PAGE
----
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Written by: Joan Bergsund

When I first moved to California, I lived in San Francisco for several years. On rainy weekends we would spend hours in Golden Gate Park at the DeYoung Museum and the Academy of Sciences/Steinhart Aquarium. Both buildings sustained damage during the Loma Prieta earthquake in 1989 and have been totally rebuilt. The DeYoung reopened several years ago, an architectural configuration still drawing mixed reviews. The Academy of Sciences opened in late September and is enjoying a rush of excitement, curiosity, interest, and praise.

The building, according to their brochure “sets a new standard for sustainable architecture. Supported by recycled steel, insulated by recycled blue jeans, powered in part by solar panels, and topped with a living roof, the building is the epitome of energy efficient design.” I found it amusing and intriguing that recycled denim has been used to insulate the building. Jeans rock!

Of particular interest to me is the green roof which you have read about in this column before and seen pictured in many current publications. I couldn´t stay away, and was among the throng of curious visitors the first weekend. As gardeners, we can be interested in and inspired by gardening practices everywhere.

I took scant time to inspect the many outstanding displays, including the famed albino alligator, and then hastened to the roof, my primary interest. I took the elevator to the third level to gaze upon 2?« acres of living roof planted with native California plants. The seven hills of San Francisco were replicated as the surface undulated over the top of the planetarium and the rain forest. I thought it could also be interpreted as our Tuolumne County rolling foothills.

The docent was well informed and as she spoke I took notes. The engineering to create this roof is staggering. The seven layers of varying materials weigh 2.6 million pounds, including the soil and plants. The 1.7 million plants were selected, planted in 50,000 trays made of coconut husks and installed months before the building was open to the public. When they were installed upon the roof, the trays were tightly packed to assure the plants would not slide or give way to forces of gravity. The trays are biodegradable and will simply mesh with the growing medium in several years. There are rock filled drainage swales to siphon off water once the trays are saturated, and this water is collected in a cistern used for other purposes such as flushing toilets.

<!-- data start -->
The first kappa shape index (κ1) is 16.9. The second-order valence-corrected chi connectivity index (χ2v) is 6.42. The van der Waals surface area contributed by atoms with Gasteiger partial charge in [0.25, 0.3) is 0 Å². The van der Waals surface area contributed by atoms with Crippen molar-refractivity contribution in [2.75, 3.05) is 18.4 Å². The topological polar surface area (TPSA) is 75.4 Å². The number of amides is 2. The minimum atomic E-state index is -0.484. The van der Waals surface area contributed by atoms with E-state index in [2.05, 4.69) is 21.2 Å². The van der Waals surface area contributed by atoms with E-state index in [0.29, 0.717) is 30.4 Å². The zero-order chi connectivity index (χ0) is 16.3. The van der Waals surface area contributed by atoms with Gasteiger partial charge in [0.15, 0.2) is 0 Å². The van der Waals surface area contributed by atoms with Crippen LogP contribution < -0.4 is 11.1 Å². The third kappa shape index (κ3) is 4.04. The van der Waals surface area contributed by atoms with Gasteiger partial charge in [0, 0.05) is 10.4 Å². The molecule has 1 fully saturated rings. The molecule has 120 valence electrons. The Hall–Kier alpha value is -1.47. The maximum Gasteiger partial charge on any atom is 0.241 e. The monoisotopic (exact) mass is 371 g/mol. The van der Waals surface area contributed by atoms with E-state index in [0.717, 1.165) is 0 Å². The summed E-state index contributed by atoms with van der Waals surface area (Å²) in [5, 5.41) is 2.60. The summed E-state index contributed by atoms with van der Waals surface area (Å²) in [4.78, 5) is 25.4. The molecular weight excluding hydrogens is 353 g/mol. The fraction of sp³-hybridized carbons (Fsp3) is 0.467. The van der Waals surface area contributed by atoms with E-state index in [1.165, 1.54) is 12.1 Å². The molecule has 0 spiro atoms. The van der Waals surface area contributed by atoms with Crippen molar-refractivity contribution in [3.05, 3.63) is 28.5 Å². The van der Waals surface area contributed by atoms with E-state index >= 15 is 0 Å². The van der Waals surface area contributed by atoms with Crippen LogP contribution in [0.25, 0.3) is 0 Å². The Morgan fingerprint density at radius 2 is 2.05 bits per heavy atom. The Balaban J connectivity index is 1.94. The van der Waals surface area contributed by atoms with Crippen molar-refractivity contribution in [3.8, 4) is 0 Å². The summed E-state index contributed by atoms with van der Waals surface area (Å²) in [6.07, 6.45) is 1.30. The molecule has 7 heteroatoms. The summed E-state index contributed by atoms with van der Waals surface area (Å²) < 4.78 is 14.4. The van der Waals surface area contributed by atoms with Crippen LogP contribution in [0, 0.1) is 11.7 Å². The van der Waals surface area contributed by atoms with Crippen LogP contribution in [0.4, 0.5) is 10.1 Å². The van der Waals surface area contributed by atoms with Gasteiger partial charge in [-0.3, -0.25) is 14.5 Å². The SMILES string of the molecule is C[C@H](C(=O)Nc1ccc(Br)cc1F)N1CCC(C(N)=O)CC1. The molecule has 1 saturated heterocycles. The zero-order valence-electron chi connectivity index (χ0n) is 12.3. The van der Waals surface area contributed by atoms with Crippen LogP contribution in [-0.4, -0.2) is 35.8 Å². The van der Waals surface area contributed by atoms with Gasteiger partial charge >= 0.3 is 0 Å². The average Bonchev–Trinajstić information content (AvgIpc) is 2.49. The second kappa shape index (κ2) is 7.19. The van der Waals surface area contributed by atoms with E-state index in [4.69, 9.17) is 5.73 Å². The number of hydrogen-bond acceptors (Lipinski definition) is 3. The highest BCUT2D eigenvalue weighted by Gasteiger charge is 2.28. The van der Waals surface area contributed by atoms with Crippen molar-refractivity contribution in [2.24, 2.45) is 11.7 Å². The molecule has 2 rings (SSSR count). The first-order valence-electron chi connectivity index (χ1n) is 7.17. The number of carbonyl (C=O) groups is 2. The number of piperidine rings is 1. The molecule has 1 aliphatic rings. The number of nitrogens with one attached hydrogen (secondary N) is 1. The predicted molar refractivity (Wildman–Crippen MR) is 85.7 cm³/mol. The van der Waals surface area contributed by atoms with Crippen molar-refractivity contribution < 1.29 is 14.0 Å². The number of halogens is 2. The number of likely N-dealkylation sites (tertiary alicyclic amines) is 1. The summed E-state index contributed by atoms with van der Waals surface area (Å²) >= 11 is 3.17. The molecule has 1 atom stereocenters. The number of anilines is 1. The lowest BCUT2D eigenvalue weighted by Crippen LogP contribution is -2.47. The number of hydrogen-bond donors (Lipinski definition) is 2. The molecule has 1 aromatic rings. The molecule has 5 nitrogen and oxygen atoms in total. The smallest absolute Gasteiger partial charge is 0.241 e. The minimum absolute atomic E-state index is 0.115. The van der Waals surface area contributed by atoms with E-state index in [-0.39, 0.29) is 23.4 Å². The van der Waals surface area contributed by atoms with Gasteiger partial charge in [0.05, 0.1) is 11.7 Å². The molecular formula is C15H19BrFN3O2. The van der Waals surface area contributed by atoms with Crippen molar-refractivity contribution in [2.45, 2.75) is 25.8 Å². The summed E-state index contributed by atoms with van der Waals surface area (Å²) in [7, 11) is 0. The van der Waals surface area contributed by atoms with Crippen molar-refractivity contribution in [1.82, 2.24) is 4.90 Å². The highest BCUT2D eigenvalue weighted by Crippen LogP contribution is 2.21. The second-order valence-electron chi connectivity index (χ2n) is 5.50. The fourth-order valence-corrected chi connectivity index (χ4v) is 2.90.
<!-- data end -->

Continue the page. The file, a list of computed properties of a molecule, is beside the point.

Many of the plant species are familiar: sea pink, beach strawberry, self heal, stonecrop, California poppy, California goldfields, tidy tips, sky lupine and California plantain. They look healthy and robust at this initial stage. The contiguous area on the observation terrace is also planted with hundreds of natives, and they too looked well established. The docent handed out lists of the plants, a thoughtful service.

To quote from one of the several brochures, “The museum´s most iconic green building feature, the roof provides superior insulation, prevents storm water runoff, reduces the urban heat island effect and creates a new habitat for native birds, butterflies and other local wildlife.” The Bay checkerspot butterfly, once thought extinct, is again visible due to the creation of its required environment.

When you are next in San Francisco, allow lots of time for a visit to the new Academy of Sciences in Golden Gate Park. Check their website first for additional information: www.calacademy.org

Joan Bergsund, Tuolumne County master gardener, visits Golden Gate Park, the DeYoung Museum and the Academy of Sciences several times a year. Though these buildings are new, the space between them still features the old bandstand with the plane trees which enhance the acoustics when music is being performed.